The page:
Putting hospitality back in the hospitality industry

Mariana Clark, an industrial psychologist, shares a personal experience and some professional advice.

I was recently invited to spend a weekend at a 5 star, luxury lodge. They cater exclusively for international travellers and I was excited to experience our hearty South African hospitality from an international tourist‘s point of view.

As you are probably guessingly know, the experience was luxurious and pride inducing, but also disappointing and embarrassing. When people evaluate an experience or event the whole package is considered. Having a wonderful setting and all the trappings of luxury does not make up for a lack of friendliness or professionalism.  True there are always two sides to consider. To deal with demanding guests and sometimes outrageous requests, whilst struggling to understand (presumably) English words that are pronounced to sound like an ancient Russian dialect is extremely taxing.

After lengthy reflection, I came to the conclusion that the attitude of the personnel was the greatest contributor to my final impressions of the weekend. And this brings me to the importance of putting hospitality back in the hospitality industry. The hospitality industry is tasked with the act of providing a service, such as providing food, accommodation, entertainment, etc. “Hospitality” can be defined as the cordial attitude of the person providing the service. The business definition of an attitude, is a mental position consisting of a feeling, emotion or opinion or evolved in response to an eternal situation. An attitude can be momentary or can develop into habitual position that has a long – term influence on an individual’s behaviour. A person with a positive attitude sees and finds opportunities while others do not. They choose to view the demanding customer as an opportunity for delivering service and not as a problem.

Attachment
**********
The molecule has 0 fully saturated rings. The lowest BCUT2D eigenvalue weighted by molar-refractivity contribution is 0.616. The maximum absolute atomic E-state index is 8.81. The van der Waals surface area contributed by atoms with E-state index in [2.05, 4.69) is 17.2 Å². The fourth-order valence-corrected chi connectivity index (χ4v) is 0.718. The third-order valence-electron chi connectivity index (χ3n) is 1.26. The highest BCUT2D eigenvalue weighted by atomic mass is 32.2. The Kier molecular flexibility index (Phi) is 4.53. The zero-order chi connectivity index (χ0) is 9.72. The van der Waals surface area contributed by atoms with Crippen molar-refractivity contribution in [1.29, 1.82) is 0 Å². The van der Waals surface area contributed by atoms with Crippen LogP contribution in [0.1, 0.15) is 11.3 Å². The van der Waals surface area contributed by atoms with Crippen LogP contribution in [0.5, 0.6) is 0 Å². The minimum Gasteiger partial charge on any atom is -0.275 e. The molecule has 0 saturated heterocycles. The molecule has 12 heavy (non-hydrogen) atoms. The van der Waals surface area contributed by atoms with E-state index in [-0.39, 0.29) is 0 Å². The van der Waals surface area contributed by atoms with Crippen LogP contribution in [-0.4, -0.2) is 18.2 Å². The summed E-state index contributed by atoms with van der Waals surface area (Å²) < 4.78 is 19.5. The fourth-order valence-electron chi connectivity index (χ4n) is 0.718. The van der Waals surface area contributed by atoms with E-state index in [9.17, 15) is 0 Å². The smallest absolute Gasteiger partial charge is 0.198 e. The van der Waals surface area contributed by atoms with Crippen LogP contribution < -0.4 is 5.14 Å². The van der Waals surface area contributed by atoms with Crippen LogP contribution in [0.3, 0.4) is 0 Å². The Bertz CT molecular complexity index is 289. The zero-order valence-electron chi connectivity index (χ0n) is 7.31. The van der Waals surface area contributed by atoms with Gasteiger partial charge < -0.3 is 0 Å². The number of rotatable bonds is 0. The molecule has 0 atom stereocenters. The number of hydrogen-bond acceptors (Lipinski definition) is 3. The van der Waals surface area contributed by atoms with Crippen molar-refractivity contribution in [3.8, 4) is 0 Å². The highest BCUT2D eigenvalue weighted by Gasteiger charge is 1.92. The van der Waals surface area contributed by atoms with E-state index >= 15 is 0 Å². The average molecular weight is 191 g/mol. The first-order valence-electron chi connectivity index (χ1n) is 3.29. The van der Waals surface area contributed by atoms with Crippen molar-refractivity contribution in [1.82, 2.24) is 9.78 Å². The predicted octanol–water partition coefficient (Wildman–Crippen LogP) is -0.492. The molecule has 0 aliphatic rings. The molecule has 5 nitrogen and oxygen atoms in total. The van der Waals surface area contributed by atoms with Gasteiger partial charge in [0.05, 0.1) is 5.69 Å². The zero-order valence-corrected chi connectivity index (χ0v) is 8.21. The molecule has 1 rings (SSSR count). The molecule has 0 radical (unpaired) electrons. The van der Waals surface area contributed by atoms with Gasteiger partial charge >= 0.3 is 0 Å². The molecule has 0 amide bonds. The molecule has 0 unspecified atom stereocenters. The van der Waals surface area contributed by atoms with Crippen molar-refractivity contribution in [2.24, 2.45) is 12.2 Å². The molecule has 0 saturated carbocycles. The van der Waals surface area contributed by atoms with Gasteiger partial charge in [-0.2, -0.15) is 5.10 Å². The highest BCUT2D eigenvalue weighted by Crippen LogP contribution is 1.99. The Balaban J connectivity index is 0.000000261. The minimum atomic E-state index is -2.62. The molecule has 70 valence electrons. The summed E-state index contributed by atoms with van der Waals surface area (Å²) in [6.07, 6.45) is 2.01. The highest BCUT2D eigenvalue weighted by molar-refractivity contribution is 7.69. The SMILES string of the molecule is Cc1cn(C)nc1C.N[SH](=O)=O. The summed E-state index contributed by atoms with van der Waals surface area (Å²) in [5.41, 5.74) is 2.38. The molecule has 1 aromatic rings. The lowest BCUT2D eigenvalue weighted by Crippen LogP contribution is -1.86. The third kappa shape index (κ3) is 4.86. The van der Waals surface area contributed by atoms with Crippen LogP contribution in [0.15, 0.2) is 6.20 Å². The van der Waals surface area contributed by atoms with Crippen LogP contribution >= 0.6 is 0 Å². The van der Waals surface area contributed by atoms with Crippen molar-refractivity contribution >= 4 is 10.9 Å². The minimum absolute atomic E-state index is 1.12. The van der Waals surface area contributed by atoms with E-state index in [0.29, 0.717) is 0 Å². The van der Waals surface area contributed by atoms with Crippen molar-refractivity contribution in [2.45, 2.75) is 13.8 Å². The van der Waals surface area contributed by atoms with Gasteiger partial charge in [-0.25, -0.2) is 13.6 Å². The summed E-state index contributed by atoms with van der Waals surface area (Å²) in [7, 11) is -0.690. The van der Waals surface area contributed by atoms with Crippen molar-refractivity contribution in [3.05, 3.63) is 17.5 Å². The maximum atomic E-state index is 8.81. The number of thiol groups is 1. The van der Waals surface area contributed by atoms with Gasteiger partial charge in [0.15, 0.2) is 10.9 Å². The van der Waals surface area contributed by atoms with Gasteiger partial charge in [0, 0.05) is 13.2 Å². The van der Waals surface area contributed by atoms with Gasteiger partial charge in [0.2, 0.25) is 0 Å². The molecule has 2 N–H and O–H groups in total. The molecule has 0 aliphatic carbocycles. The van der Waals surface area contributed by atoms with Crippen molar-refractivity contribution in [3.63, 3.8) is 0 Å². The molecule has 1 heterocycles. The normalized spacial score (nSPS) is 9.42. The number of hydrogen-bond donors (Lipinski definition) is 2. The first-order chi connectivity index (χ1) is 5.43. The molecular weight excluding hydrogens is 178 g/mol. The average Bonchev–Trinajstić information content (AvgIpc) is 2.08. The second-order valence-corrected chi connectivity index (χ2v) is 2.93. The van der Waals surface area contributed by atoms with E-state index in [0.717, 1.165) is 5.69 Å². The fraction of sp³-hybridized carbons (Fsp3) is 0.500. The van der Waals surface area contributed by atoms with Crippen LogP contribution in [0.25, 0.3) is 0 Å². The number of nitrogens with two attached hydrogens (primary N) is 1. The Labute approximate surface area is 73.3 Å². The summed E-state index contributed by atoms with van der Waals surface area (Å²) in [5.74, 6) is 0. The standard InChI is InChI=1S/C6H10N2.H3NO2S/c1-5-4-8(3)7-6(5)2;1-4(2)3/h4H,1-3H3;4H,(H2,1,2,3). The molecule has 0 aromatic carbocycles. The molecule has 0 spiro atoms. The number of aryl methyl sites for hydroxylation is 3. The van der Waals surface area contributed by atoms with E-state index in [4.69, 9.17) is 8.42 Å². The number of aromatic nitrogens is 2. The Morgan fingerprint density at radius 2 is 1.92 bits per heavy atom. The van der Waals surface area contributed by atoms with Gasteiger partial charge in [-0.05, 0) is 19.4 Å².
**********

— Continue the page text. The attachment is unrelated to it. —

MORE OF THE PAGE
Not everyone has a natural service attitude. The service attitude starts with a fundamental attitude of helping others and can be observed in everyday acts.

The underlying characteristics of a service attitude are:

  • A genuine interest in people and their unique needs
  • Respect for and liking of people. This is especially important when you interact with people from different cultures
  • A passion for your work and the willingness to go the extra mile
  • An appropriate disposition, encouraging people to ask you for assistance

Now, what do you do if you realise that you are not blessed with a natural service attitude? Change can be accomplished in one or two ways. The one is to simply change one’s attitude, which even with the best of intentions is difficult to accomplish. Another way to change attitude is to change one’s behaviour.

It takes 28 to 30 days to change a certain behavioural  trait or learn a new behaviour. The good news is that news is that you can change your behaviour or learn new behaviour. The good news is that you do not feel like it! For the purpose of cultivating a service attitude, even initially ‘faking’ a specific behaviour is acceptable. Research has shown that physical changes can bring about mental or attitudinal changes.

A service attitude manifests itself in various behaviours, such as:

  • Smiling. A smile is probably the most obvious and universal indication of a service attitude. There’s something magic about a smile. First of all, it brightens one’s own spirits. If you’re having a bad day or feeling down, try to put on an act for an hour and smile. Have a “smile” in your voice when you’re on the phone. Never walk by a person without saying “hello” with a smile. Look at yourself in the mirror with a smile – you’ll notice the difference in yourself
  • Interest in people, which can be conveyed through the use of specific questioning and listening techniques. Give your undivided attention to the person, make eye-contact and rephrase what the other person said. This indicates that you listened and want to understand the other person’s point of view. One – ended questions (starting with what, why, and how?) are good conversation starters and will encourage the other person to tender more information.
  • Approachability can be achieved by using the correct body language. By adopting a relaxed, open posture with good eye contact and a friendly smile, the impression is created that you are pleased to welcome your guests and would like to ensure that they enjoy their stay. Ensure that you follow through on this created impression by getting to know everything about your trade. The knowledge will enable you to truly assist your clients and build your confidence.
  • Respect for your client is essential if you want to have a service attitude. The way you present yourself is subconsciously regarded by the other person as being respectful or not. A professional appearance, created by an appropriate outfit and good personal care can determine the decision between a good and bad service experience.

We do not think our way into a new way of acting, but act our way into a new way of thinking.

Article written by: Mariana Clark